# SuperSum, In Defense of Floating Point Arithmetic

Floating point arithmetic doesn't get the respect it deserves. Many people consider it mysterious, fuzzy, unpredictable. These misgivings often occur in discussion of vector sums. Our provocatively named *SuperSum* is intended to calm these fears.

### Contents

#### Ledgers

A *ledger* is a list of transactions in an account. *Auditing* the ledger involves comparing the total of the items with the change in the account balance.

If *v* is a vector of transaction amounts, then we need to compute

sum(v)

If this sum is equal to the change in the balance, then it is reasonable to assume that the ledger is correct. If not, the ledger must be examined line-by-line.

#### Checksums

Have you ever used a checksum for a file transfer? One checksum is computed before the file is sent. After the file has been sent over a questionable channel, a second checksum is computed on the receiving end. If the two checksums agree, the transmission was probably okay. If not, the file must be sent again.

#### Order

Floating point addition is not *associative*. This means

(a + b) + c

is not necessarily the same as

a + (b + c).

So the *order* of doing a computation is important.

Computers are deterministic devices. If the same computation is done *in the same order* more than once, the results must be the same. If you get different sums from different runs on a fixed computer, then it must be because the order has been changed.

#### Speed

In recent years, we have made the built-in function `sum(x)` faster by parallelizing it. The input vector is broken into several pieces, the sum of each piece is computed separately and simultaneously, then the partial sums are combined to give the final result. If the number and size of the pieces varies from run to run, the order varies and consequently the computed sums may vary.

#### Three Sums

Here are three replacements for `nansum(x)`, the version of `sum(x)` that skips over `NaNs` and `infs`.

**simplesum**

Avoid the effect of blocking in the built-in sum(x).

function s = simplesum(x) % simplesum. s = simplesum(x), for vector(x). % Force sequential order for sum(x). % Skips NaNs and infs.

s = 0; for k = 1:length(x) if isfinite(x(k)) s = s + x(k); end end end

**KahanSum**

This is the Kahan summation algorithm. The sum is accumulated in two words, the more significant `s` and the correction `c`. If you were able to form `s + c` exactly, it would be more accurate than `s` alone.

function s = KahanSum(x) % KahanSum. s = KahanSum(x), for vector(x). % More accurate, but slower, than sum(x). % Skips NaNs and infs. % https://en.wikipedia.org/wiki/Kahan_summation_algorithm.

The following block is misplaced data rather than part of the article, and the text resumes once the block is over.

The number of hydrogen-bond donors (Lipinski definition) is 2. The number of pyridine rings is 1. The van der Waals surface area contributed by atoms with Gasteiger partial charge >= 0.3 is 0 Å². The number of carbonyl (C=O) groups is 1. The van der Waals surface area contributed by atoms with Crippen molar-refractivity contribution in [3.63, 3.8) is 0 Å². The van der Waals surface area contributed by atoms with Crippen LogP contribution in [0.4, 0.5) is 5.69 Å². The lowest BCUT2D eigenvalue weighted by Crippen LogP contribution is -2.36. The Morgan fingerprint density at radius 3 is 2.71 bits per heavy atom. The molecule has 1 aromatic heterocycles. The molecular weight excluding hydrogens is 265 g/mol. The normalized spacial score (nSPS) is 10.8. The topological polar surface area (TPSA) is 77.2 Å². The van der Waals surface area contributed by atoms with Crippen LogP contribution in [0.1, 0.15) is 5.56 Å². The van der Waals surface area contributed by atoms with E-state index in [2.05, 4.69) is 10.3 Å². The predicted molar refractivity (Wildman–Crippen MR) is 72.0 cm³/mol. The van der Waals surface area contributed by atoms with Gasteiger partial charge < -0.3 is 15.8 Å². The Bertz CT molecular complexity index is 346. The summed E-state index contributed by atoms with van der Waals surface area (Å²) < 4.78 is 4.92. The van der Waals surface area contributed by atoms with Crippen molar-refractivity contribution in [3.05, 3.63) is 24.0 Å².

s = 0; % sum c = 0; % correction for k = 1:length(x) if isfinite(x(k)) y = x(k) - c; t = s + y; c = (t - s) - y; s = t; end end end

**SuperSum**

I gave it a pretentious name to grab attention. Use extended precision, with enough digits to hold any MATLAB double.

function s = SuperSum(x) % SuperSum. s = SuperSum(x), for vector(x). % Symbolic Math Toolbox extended precision. % Skips NaNs and infs. % % 632 decimal digits holds every IEEE-754 double. % 632 = ceil(log10(realmax) - log10(eps*realmin)); % din = digits(632); % Remember current setting s = double(sum(sym(x(isfinite(x)),'D'))); digits(din) % Restore end

#### Toy Example

A test case here at MathWorks, known by a French-Canadian name that translates to "toy example", has a vector `e2` of length 4243 and values that range from -3.3e7 to 6.8e9.

When running tests involving floating point numbers it is a good idea to set the output format to `hex` so we can see every last bit.

format hex load jeuTest e2 x = e2;

[nansum(x) simplesum(x) KahanSum(x) SuperSum(x)]

ans = 423785e8206150e2 423785e8206150e0 423785e8206150e1 423785e8206150e1

For `jeuTest`, Kahan summation gets the same result as `SuperSum`, while `nansum` and `simplesum` differ in the last bit or two.

#### Second Test

The vector length is only three, but the third term completely cancels the first, and the second term rises from obscurity. In this situation, `KahanSum` is no more accurate than `sum`.

format hex x = [1 1e-14 -1]'

[nansum(x) simplesum(x) KahanSum(x) SuperSum(x)]

x = 3ff0000000000000 3d06849b86a12b9b bff0000000000000

ans = 3d06800000000000 3d06800000000000 3d06800000000000 3d06849b86a12b9b

#### Conclusion

I will leave careful timing for another day. Let's just say that in situations like `jeuTest`, `KahanSum` is probably all you need. It is usually more accurate than `sum`, and not much slower.

However, for complete reliability, use `SuperSum`. There is no substitute for the right answer.

**Category:**- Numerical Analysis,
- Performance,
- Precision,
- Symbolic

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